Wednesday, March 18, 2009

Results happen naturally when motivation is pure

By: Brad Kearns

The title conveys the most important lesson I learned competing as a professional triathlete for nine years.

A pure motivation means you enjoy the experience of athletics (or your career, studies or any other passion) regardless of the end result. In contrast, what we see often in the modern world are motivations that are impure - a focus on superficial results (making money or winning in sports) or an otherwise negative approach such as disregarding health or good sportsmanship in pursuit of success.

In the past few decades as a kid and now a parent, I have seen many examples of impure motivations from parents, coaches and other leaders. While all parents want "what's best for our kids," this is interpreted by some to mean ensuring your kid excels in something so you can look good and be proud of them. Personal achievement is certainly important, but unless motivations are pure, the value is severely compromised.

Most red-blooded American parents would not mind if their kid was a superstar athlete or high school valedictorian. It's great to support, encourage and facilitate your kid's participation in sports, school, music, art or any other endeavors.

However, there is a line that must not be crossed or negative consequences will be suffered. The extremely successful athletes I have had the pleasure of associating with in my life have certain common qualities. Chief among them is a pure love for their activities and an excellent support team of coaches, parents and other positive role models.

The important thing is for your kid to explore and enjoy the experience of his or her life. If your kid is destined to be a superstar athlete, top level student, or award winning actor, don't worry - this path will run its course naturally with your support.

If something is not meant to be, the forcing, criticism, and additional pressure applied will all be bad news.

When I entered high school at age 14, I found myself too small for the football team, quickly cut from the basketball team and thereby relegated to the cross country team. While a naturally talented runner, I lacked passion for this difficult sport at that time in my life.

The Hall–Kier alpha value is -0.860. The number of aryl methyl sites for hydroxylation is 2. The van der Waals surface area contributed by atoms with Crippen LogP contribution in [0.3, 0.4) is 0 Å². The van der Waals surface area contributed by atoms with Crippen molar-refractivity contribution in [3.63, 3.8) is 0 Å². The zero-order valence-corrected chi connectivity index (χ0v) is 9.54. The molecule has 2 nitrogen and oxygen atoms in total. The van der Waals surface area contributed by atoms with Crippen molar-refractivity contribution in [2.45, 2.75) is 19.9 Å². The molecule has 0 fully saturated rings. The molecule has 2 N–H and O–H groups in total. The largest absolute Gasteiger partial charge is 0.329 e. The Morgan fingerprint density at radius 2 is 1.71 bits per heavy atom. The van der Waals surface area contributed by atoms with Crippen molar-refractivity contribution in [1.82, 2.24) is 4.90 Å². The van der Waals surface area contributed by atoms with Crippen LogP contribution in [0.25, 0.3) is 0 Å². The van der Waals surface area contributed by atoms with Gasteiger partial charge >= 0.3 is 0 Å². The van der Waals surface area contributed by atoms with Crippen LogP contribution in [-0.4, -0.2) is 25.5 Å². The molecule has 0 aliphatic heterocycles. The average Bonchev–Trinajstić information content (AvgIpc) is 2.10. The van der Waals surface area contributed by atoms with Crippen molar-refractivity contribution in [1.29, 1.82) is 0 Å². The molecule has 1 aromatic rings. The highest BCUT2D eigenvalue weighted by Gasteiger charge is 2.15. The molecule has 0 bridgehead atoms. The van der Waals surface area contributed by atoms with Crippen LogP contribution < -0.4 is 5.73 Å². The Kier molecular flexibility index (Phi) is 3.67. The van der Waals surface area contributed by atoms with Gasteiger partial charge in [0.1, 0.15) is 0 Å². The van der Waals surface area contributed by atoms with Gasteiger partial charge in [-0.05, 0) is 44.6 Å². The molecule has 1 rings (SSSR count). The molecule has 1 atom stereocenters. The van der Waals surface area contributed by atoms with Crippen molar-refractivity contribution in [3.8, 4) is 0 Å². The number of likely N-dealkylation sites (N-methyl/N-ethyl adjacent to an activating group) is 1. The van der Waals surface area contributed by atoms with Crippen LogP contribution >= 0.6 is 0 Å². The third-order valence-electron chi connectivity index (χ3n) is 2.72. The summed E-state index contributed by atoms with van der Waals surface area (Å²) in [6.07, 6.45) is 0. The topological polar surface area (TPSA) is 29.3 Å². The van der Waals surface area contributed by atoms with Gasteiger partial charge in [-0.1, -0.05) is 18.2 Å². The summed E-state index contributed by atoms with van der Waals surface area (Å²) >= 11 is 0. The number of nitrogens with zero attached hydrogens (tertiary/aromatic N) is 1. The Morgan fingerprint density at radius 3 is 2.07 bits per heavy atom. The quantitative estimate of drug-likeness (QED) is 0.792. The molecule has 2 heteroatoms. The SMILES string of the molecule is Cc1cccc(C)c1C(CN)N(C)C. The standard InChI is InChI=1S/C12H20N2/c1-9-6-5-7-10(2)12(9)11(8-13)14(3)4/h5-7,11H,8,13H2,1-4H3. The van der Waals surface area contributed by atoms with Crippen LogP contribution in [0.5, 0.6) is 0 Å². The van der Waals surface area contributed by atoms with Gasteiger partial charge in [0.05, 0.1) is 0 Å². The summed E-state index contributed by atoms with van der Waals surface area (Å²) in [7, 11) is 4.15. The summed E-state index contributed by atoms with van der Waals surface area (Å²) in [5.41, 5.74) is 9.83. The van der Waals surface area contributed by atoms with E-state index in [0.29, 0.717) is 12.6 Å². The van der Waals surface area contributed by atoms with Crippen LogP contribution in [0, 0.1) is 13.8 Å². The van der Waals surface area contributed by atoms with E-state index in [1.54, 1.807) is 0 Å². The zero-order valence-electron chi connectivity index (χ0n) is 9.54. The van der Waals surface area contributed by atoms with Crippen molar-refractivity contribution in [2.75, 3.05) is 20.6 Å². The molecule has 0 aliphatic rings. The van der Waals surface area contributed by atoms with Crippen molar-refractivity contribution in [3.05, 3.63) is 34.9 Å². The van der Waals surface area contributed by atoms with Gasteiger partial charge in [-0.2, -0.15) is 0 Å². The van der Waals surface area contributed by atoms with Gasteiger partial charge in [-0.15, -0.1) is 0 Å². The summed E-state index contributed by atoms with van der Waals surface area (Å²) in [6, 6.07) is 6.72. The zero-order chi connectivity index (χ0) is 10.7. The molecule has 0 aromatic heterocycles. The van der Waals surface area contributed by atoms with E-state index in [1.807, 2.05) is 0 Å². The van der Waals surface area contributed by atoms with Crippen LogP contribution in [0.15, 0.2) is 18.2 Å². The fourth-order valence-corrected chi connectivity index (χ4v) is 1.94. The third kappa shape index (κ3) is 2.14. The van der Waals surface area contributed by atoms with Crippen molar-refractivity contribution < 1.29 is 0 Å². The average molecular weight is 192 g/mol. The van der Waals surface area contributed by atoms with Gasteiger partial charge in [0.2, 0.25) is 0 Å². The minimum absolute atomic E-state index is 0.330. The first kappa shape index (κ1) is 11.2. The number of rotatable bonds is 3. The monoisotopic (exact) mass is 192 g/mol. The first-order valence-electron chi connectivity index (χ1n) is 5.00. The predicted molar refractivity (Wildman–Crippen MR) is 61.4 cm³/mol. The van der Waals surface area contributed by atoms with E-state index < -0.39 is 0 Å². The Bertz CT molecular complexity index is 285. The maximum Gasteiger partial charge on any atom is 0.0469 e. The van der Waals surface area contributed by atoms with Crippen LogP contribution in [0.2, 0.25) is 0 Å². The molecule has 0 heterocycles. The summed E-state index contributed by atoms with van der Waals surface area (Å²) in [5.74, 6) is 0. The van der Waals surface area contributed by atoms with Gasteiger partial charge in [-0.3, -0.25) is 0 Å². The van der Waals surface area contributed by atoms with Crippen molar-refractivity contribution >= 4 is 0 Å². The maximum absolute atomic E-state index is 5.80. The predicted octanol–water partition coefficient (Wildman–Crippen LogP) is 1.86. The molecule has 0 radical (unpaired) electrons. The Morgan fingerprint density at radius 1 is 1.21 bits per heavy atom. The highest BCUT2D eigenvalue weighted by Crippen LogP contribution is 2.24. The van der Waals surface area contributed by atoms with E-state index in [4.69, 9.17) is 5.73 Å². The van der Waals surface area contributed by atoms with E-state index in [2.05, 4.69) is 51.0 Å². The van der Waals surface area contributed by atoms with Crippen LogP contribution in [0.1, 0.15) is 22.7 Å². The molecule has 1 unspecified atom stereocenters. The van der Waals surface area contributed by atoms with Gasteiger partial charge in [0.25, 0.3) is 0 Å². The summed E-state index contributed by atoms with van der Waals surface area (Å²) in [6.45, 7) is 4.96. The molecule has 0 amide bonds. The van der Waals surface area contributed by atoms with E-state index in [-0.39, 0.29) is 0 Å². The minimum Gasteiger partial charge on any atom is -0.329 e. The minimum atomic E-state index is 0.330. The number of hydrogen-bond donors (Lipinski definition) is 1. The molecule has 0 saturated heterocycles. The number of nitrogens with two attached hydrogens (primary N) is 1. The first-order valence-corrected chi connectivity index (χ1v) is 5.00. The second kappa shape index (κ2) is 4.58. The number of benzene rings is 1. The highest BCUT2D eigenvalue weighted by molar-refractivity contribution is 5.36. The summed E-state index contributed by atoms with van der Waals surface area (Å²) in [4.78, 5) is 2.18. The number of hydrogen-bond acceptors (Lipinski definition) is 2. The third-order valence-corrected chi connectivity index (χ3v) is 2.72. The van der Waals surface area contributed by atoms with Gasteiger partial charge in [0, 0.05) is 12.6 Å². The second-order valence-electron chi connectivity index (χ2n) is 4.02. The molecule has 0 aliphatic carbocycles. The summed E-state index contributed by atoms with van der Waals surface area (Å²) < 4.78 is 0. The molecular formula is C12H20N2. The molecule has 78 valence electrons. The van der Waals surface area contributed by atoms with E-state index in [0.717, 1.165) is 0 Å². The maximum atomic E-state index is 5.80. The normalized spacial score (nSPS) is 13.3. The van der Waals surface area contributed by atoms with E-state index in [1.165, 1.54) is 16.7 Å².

When we departed campus for our training runs, I would duck into the gas station bathroom a quarter mile from school, wait till everyone passed and then head home to jump on the trampoline or shoot baskets. I was not subject to ridicule or punishment from my parents nor pressured by a militant coach (not that they knew anyway!).

Instead, I was merely given the freedom to find my own way in a giant new high school.

Two years later, I won a city championship, set a school record and finished 12th in the National Junior Olympics 1500 meters Championships in Lincoln, Nebraska.

What happened was that a switch flicked on for me and I became an extremely competitive and driven distance runner. Only the individual can flip that switch.

Understanding this will hopefully help parents relax and enjoy the experience of your kid growing up. With a supportive, non-pressurized approach, maybe the switchboard can light up for more kids in more areas and everyone can realize the highest expression of their talents as kids and as parent or coach role models.

There are some shining examples of coaches and organizations with pure motivations here in Auburn.

The Auburn Youth Soccer Club is devoted to the promotion of fun, fair play and a de-emphasis on the negative elements of competition.

I've enjoyed reading character-revealing quotes from local high school football coaches in the Journal, lauding the great play of their teams regardless of the final score. Anyone who has seen the daily giant smile on Coach Fee's face (Placer Cross Country), running side by side with his kids, or on Coach Foley's face (Placer Track) as he tirelessly conducts summer community track meets can understand how the right messages are delivered to the kids under their tutelage.

Brad Kearns, a former No. 3 world-ranked professional triathlete, produces the Auburn International Triathlon and operates a healthy nutritional products Web site at

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